The puddle, notably, did not sink into the bedroom carpet, but pooled on top of it in a shiny oblong. The fibers had over fifty years or so become so densely compacted  through use and dirt that it rejected any sort of spill, at least for a few minutes. Antoine the grey Shihtz-A-Poo arthritically hobbled away nearby, in no rush to flee the scene of his bladder crime. Someone eventually would come by and throw some paper towels on it, or not.

The room always looked the same: the tweedy brown curtains with the blackout liner drawn tightly closed, the only light in the room from a single bedside lamp with a yellowed papery shade that gave the room a harsh amber glow, never switched off. The fake wood paneling, if you touched it, would leave an oily yellow stain on your finger, and it smelled like smoke. A teetery fake brass TV tray held multiple pill containers, many empty, and old bits of tissues, neatly folded. A stack of paperback pulp novels sat haphazardly in a bookshelf, not moved  since Nixon left office and it was Fritos the Chihuahua peeing on the carpet.

A portable toilet with metal handrails. A flickering television set, also never turned off because no one could find the remote.  The steady hiss of an oxygen tank. Antoine’s toenails clicking on the bathroom floor. Time only marked by the television, and never noticed.



Someone driving that tan Dodge minivan wanted you to know that her name was Fern, because she paid to have her license plate spell it out, all boldly capital : FERN.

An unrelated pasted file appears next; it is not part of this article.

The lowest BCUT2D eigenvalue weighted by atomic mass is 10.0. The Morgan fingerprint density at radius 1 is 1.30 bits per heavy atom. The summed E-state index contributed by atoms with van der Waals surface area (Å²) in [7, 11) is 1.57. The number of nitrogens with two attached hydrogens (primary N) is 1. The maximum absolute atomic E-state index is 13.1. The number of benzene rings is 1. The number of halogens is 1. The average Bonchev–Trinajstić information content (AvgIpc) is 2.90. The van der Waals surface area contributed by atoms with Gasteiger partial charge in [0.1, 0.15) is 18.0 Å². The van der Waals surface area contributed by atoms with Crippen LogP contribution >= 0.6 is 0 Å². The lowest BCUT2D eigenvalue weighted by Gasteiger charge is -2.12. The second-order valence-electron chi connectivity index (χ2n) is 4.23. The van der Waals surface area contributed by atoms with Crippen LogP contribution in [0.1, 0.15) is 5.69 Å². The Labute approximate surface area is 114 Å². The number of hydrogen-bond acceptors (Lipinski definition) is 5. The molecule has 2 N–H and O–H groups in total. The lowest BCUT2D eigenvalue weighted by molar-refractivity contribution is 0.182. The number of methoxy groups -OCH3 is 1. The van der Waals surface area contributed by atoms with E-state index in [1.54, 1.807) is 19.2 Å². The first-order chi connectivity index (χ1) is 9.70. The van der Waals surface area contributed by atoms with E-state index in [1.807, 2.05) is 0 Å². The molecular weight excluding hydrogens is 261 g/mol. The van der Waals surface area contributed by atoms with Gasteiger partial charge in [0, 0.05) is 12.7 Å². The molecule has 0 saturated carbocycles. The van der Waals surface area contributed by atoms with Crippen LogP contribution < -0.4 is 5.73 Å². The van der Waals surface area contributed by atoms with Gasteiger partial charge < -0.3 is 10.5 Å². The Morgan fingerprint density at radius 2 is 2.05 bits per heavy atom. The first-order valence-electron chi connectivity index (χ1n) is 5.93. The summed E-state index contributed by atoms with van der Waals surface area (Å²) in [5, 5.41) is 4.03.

FERN was, as you might guess, a woman of an indeterminate middle age, whose lumpy, shapeless body and indifferent fashion sense outwardly belied the inward personality she proudly claimed. FERN thought of herself as a tigress: fearless, powerful, sexy and sensual, beautiful and deadly.

The only visible way in which she expressed her natural temperament was in her refusal to look behind her backing up in a parking lot, ever. Everyone else would just have to watch out, make way, and wait as the tan van boldly announced that HELL YES, it’s FERN.


“Would you like a sample of pumpkin bread today?” The supermarket bakery clerk stood stoutly behind a counter, which was filled with neatly-cut samples in white paper muffin cups. She was over six-foot-tall, ruddy-faced, was pushing 300 lbs., and wore her long brown hair in two enormously-thick braids hanging down from the both sides of her face.

I looked up from the bread to her, with her red face in her red apron. I don’t think I could have wrapped my hand completely around one of those braids. “Sure,” I said, and took the piece closest to me and popped it in my mouth.

Conspiratorially, she leaned towards me, as much as she reasonably could over the counter. “Do you bake a lot?” she whispered.

“Oh…yes,” I lied.

“You should get over to Aisle 8 right away. You didn’t hear it from me, but there’s going to be a real shortage of Libby’s Canned Pumpkin. Get it while you can.” She seemed both nervous and proud to let me in on this.

“Oh…OK…great!” She nodded at me.

As I walked away, I remembered to say, “Thank you, Helga!” and then cringed as I turned from her, because I really, really doubt that her name was Helga.